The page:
THERE is a famous saying attributed to the nineteenth century French economist Frederic Bastiat, “When goods don't cross borders, armies will.” What it means is that the best way to avoid conflict is through trade. Trade leads to prosperity and, as war is profoundly disruptive of trade, nations are rarely keen to harm their own interests.
A good illustration of the truth of this is Japan’s invasion of south-east Asia in 1941, which was largely prompted by a shortage of oil due to an embargo imposed in response to its invasion of China and Indo-China. While the embargo may have been justified on other grounds, it meant there was no trade to be harmed.
The saying came to mind in the context of a recent report from the Economic Intelligence Unit of the Economist, entitled Feeding Asia Pacific: Australia’s role in regional food security, sponsored by Du Pont. It makes the point that Asian countries seeking food security will not pursue self-sufficiency as their first choice. Food security through trade is what they prefer. But if that proves difficult, they will attempt to achieve it through self-sufficiency. And even if they fail, trade will be substantially reduced by their efforts.
A good illustration of this in practice can be seen in Indonesia’s response to Australia’s ban on the export of live cattle by the previous government. Up until the ban, Indonesia had regarded Australia as a close, reliable supplier of beef and therefore integral to its food security. The ban undermined that confidence and prompted the Indonesian government to limit imports and support local producers in an effort to achieve self-sufficiency. These efforts continued even after our government had allowed exports to recommence.
Indonesia has a population of 250 million people, overwhelmingly Muslim. On simple fundamentals, it is very much in our national interest to trade with it. Not only does it contribute to prosperity in both countries, but goods need to cross borders.
But this is also true of China, India and a host of other countries in our region, most of which are either not currently self-sufficient in food or are facing a loss of self-sufficiency. They are therefore considering how to guarantee their people have enough to eat, asking themselves whether they need to produce it ourselves or rely on countries, like Australia, that have a surplus.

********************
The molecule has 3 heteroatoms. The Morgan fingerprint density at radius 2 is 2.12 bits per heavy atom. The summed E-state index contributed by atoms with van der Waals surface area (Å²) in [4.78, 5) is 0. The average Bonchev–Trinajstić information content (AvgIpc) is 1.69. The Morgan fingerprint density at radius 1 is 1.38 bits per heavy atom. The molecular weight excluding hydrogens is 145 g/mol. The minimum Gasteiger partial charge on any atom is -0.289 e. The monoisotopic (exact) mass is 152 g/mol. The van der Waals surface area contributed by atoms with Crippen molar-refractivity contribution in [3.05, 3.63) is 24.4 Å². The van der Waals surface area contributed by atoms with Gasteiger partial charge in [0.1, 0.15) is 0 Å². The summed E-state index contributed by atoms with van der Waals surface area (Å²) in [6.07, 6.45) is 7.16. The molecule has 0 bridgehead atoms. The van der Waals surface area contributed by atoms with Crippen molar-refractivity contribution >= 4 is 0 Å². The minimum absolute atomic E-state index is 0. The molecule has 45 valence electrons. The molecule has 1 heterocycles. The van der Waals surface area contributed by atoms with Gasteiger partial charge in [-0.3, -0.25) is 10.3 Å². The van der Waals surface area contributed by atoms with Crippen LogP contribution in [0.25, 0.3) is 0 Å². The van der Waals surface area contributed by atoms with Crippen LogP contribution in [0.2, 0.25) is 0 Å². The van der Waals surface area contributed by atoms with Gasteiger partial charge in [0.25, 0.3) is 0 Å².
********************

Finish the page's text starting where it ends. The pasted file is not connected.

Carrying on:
The report suggests that food self-sufficiency is forecast to fall considerably by 2030 in China (from 97 per cent to 87pc) and South Asia (from 100pc to 95pc). Contributing to that, real per capita food consumption is forecast to increase by 79pc between 2007 and 2030 for developing countries as a group, and to more than double in China and South Asia.
Thus the priority for Australia must be to ensure we are seen as such a reliable supplier of food that there is no need for their governments to engage in protection of domestic producers and subsidies to stimulate local output.
Signs to date are not encouraging. Nominal rates of government assistance to farmers via trade barriers and input subsidies in China, India and Indonesia have risen from around zero in the later 1990s to more than the average for high-income countries currently, the report notes.
Such measures cause various problems. Apart from their price-distorting impact, they reduce national income and hence the capacity to import food.
A far more positive outcome would be seen if these countries invested the same funds in research and development aimed at lifting agricultural productivity. With the exception of Thailand and Malaysia, all of them are investing at well below international standards.
Increases in productivity offer the opportunity to not only increase agricultural self-sufficiency, but to also raise overall levels of both farm production and national economic welfare. That is, increases in import restrictions reduce real GDP, but an increase in agricultural productivity would raise it.
Australia’s capacity to respond to growing demand in Asia is considerable, but there is no guarantee we will benefit even if Asian countries opt for trade. In addition to droughts and floods, we are subject to variables such as a currency driven by other sectors of the economy (especially minerals) and the diversion of food into biofuels.
We are also subject to a declining rate of growth in agricultural productivity, which some attribute to a lack of R&D of our own. Consistent with that, for various reasons our agriculture sector has been slow to embrace productivity-enhancing technology, preferring to focus more on issues affecting “sustainability”.
Governments can be of assistance, the report argues, by helping gain access to export markets, if necessary by opening our markets to foreign manufactures, by encouraging foreign investment in Australian farms and agribusinesses so food-importing countries feel it is unnecessary to pursue food self-sufficiency policies, by encouraging infrastructure investment (eg storage and transport) to lower trade costs along the food-value chain, and of course by encouraging more investment in agricultural and food processing R&D.
The opportunity to contribute to a peaceful future based by trade, at the same time boosting prosperity for ourselves and our neighbours, should not be underestimated. Let’s hope we don’t miss it.